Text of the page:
Polar regions are crucial in regulating the Earth's weather by keeping the planet cool and reflecting sunshine off the ice. They also absorb carbon emissions through oceans and forests and store methane in permafrost. 

However, melting ice sheets in the Arctic, Greenland, and Antarctic, due to global warming, are causing a loss of sea ice, rising sea levels, and destabilising climate patterns, impacting all of us.

How much sea ice has already been lost?

The Arctic has already lost 1/3 of its entire winter sea ice and 3/4 of its summer sea ice in just 20 years. Even with very low emissions, scientists believe ice-free Arctic summers are now inevitable, with Arctic ice decreasing 12% per decade and shifting towards a state not seen in 3 million years.

What are the global tipping points?

Melting ice accelerates global warming, which then causes more ice to melt, increasing warming even more. Climate feedback loops like this are called tipping points, which are large biological ecosystems that regulate the entire climate system on Earth. Crossing them is like breaking a cup, and once their thresholds are crossed, they shift to undermine our survival. 

Scientists monitor 16 tipping points, including Arctic sea ice, Greenland and Antarctic ice sheets, boreal forests, the Amazon rainforest, ocean currents, and coral reefs, which are showing signs of imbalance or at risk at 1.5℃ of warming, a threshold we are set to reach in the early 2030s.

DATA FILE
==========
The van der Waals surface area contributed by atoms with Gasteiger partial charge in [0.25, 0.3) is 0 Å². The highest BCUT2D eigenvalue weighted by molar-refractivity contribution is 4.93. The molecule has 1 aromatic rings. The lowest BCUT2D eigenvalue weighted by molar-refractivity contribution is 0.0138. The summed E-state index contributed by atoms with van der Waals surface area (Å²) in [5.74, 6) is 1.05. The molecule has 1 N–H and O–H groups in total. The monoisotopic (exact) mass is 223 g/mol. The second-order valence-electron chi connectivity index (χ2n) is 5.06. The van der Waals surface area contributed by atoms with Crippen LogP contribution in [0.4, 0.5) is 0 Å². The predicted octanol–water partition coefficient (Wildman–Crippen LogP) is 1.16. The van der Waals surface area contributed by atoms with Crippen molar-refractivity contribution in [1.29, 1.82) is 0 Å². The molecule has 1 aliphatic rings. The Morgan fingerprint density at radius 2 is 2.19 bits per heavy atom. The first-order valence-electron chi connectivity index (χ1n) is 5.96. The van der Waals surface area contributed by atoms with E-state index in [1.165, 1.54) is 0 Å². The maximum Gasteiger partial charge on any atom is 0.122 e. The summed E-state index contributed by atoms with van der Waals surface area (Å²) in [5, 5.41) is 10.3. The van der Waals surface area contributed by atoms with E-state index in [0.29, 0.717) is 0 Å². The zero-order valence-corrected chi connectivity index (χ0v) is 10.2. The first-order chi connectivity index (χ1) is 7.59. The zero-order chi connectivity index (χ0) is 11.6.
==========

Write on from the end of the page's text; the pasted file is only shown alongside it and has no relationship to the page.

Just two of the tipping points together, the collapse of the Greenland and West Antarctica ice sheets, represent a 10 metre rise in sea levels. 

How are tipping points interconnected?

Tipping points are interconnected and trigger each other, like a house of cards. For instance, melting Arctic sea ice leads to the melting of the Greenland ice sheet, releasing cold fresh water into the ocean, which changes currents in the North Atlantic, slowing down the overturning of heat and pushing the monsoon system south, causing droughts and fires in the Amazon rainforest, and accelerating the melting of the West Antarctic ice sheet. Therefore, the Arctic and polar regions are crucial in keeping our whole planet stable, and limiting global warming to 1.5℃ is crucial to avoid further degradation of our life-support system.

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Elena Doms

Elena Doms

Elena Doms was born and raised in the Arctic and is passionate about Sustainability. She is trained in finance, energy and climate and focuses on driving sustainable transition in business and educating people on climate action. She has led an NGO, worked on digital transformation and sustainability at Mastercard and advanced ESG consulting in the financial sector. She is also advising and scaling startups and sharing inspiration through speaking at international events, interviewing experts and publishing on LinkedIn. She believes we can restore nature through love and paints the Arctic to show the world how beautiful and fragile it is and to share her stories that would inspire climate action and protect her home and yours.